As we collectively examine the conclusions of these theorists we find a common thread of learning in ways that are derived from one’s engagement with the world outside of classroom walls. If we follow the line of thinking in which socially accepted models enhance children’s attitudes toward attitudes and beliefs (Plant, Baylor, Doerr, & Rosenberg-Kima, 2009; Rosenberg-Kima, Baylor, Plant, Doerr, 2008) then it would not be a far stretch to suggest that valuing a cultural worldview that possesses such attributes would provide a model that enhances this engagement and subsequently affecting one’s attitude. Doing so would entail not only valuing American Indian orientations but promoting this worldview within our educational system.
Engaging the minds and hearts of American Indian students as they experience education in our public education requires instituting respect for their culture, traditions, and history in the classroom. Stereotypes and negative images of Native Americans have negatively impacted American Indian communities and have cast a harmful perception of this community with those who have come to call the United States their home. Countering this historical legacy means demonstrating an appreciation and respect for their culture as there is much to be learned from this population and that can be applied in the classroom. A significant factor to consider is that an education that appeals to all must have a positive and transformative effect through the curriculum itself. This entails having a curriculum that is compatible with the shared worldview of the community members that it is intended to educate and it must be collectively created (Ball, 2004).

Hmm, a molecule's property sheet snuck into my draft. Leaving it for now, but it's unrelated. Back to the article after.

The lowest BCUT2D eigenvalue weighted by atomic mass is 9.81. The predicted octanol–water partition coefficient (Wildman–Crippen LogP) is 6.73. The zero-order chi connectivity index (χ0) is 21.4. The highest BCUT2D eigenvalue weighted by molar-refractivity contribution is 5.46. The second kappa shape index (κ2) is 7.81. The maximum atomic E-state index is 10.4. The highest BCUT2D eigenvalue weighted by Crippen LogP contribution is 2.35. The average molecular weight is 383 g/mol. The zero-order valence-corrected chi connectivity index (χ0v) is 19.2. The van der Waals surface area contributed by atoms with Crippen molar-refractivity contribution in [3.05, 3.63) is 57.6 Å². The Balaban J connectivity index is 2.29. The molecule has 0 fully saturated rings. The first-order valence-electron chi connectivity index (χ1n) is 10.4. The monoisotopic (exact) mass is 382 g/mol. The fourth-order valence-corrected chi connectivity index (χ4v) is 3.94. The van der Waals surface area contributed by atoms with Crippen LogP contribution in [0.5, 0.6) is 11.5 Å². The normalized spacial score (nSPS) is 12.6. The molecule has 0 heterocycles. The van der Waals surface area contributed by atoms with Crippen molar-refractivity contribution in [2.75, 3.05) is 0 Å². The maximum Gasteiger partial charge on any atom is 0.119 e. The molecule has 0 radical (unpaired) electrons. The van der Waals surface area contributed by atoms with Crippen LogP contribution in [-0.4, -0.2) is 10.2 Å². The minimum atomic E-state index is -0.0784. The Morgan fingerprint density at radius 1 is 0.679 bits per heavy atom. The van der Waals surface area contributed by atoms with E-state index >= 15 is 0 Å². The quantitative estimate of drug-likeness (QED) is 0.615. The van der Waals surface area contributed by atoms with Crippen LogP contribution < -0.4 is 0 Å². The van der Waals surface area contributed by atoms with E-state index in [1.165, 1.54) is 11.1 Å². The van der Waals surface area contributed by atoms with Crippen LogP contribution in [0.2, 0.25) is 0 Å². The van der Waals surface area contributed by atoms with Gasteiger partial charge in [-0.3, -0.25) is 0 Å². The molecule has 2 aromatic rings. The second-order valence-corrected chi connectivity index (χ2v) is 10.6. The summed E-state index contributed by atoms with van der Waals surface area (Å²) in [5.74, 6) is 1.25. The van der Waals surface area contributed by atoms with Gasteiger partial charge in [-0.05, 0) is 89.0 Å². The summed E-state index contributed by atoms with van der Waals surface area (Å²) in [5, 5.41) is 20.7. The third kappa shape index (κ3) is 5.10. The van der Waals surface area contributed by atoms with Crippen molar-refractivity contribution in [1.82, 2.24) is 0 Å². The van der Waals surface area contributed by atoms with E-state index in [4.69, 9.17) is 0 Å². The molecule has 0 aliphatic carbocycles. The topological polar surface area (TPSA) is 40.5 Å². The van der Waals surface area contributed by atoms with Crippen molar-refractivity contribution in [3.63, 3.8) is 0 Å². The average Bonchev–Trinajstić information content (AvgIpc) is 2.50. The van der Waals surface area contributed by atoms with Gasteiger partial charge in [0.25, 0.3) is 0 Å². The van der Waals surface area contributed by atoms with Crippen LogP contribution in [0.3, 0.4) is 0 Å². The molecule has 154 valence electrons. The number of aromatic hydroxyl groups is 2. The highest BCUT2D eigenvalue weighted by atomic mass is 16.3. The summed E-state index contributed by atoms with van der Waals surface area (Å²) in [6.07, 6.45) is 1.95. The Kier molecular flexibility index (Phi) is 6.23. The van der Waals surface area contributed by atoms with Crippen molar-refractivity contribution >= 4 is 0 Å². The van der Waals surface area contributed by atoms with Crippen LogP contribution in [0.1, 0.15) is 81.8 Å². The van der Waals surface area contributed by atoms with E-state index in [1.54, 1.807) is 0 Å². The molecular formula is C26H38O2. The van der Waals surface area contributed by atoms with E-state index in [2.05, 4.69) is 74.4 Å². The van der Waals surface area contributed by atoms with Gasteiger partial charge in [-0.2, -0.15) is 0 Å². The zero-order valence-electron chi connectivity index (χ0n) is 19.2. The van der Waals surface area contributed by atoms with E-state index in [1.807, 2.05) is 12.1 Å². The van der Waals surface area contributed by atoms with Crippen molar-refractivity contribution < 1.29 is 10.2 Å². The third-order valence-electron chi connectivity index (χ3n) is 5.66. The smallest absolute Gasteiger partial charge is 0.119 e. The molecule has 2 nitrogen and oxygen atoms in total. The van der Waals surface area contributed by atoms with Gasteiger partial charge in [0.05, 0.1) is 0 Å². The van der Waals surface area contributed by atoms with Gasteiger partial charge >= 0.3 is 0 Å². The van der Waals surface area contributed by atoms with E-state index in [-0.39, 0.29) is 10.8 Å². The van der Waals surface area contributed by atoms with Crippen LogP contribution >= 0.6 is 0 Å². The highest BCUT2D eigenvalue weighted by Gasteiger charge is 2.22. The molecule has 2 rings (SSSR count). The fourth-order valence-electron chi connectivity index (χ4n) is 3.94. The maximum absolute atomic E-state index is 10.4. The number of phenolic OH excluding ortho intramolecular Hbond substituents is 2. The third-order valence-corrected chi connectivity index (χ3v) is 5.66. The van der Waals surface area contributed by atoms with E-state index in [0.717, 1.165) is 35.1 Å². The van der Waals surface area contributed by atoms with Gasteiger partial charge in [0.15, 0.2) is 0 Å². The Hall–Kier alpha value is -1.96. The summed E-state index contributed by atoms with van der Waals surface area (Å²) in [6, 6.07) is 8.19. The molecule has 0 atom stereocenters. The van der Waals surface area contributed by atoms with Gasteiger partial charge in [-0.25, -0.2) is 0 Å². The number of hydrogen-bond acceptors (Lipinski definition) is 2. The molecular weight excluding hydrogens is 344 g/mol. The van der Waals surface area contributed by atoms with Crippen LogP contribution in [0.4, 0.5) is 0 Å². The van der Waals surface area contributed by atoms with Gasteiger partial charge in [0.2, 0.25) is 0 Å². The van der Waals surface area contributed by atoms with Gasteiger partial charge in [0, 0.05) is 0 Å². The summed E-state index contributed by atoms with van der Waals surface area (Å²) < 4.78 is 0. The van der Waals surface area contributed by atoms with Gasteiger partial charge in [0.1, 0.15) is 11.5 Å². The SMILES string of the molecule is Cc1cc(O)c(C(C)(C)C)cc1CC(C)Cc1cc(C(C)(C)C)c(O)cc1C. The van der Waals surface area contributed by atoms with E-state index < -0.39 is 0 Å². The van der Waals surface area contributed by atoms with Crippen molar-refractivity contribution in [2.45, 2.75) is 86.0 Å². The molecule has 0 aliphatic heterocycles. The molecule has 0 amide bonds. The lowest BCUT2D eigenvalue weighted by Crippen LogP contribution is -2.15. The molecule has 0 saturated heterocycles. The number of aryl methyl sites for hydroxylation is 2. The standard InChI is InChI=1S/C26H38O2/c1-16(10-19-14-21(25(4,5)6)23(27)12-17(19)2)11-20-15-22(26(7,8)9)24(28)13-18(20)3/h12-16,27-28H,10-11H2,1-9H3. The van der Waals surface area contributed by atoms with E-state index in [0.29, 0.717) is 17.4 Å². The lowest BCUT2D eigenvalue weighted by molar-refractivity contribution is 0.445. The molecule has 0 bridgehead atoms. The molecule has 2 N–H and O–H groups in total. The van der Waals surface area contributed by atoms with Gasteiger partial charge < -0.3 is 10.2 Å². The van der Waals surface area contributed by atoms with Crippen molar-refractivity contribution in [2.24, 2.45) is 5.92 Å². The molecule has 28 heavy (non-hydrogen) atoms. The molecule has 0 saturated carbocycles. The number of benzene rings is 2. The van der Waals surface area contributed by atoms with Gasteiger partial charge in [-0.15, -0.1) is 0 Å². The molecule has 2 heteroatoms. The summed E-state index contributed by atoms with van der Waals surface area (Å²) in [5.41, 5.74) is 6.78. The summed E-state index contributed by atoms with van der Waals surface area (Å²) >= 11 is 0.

The standardization of learning outcomes in our existing school systems pressures educators to teach in ways that have detrimental impact on children’s natural inquisitiveness. Ameliorating the Achievement Gap must entertain orientations that remedy the disparity through evidence based practice. Building upon rather than squelching this natural inquisitiveness can only promote positive outcomes as we look for ways in which to promote intrinsic learning and readiness for career fields of the future.
Technology, in and of itself, provides opportunities to expand communication and learning, yet, is not, in and of itself, the answer to enhancing the growth and development of children. Considering children’s perceptions of themselves and of their perception of their world around them takes stock of what opportunities are being availed in which they are able to meaningfully engage in the world around them. What we know is that “Children who experience the natural world and who have opportunities to play and learn within it are more likely to choose science or related fields as careers” (Call to Action, p. 12).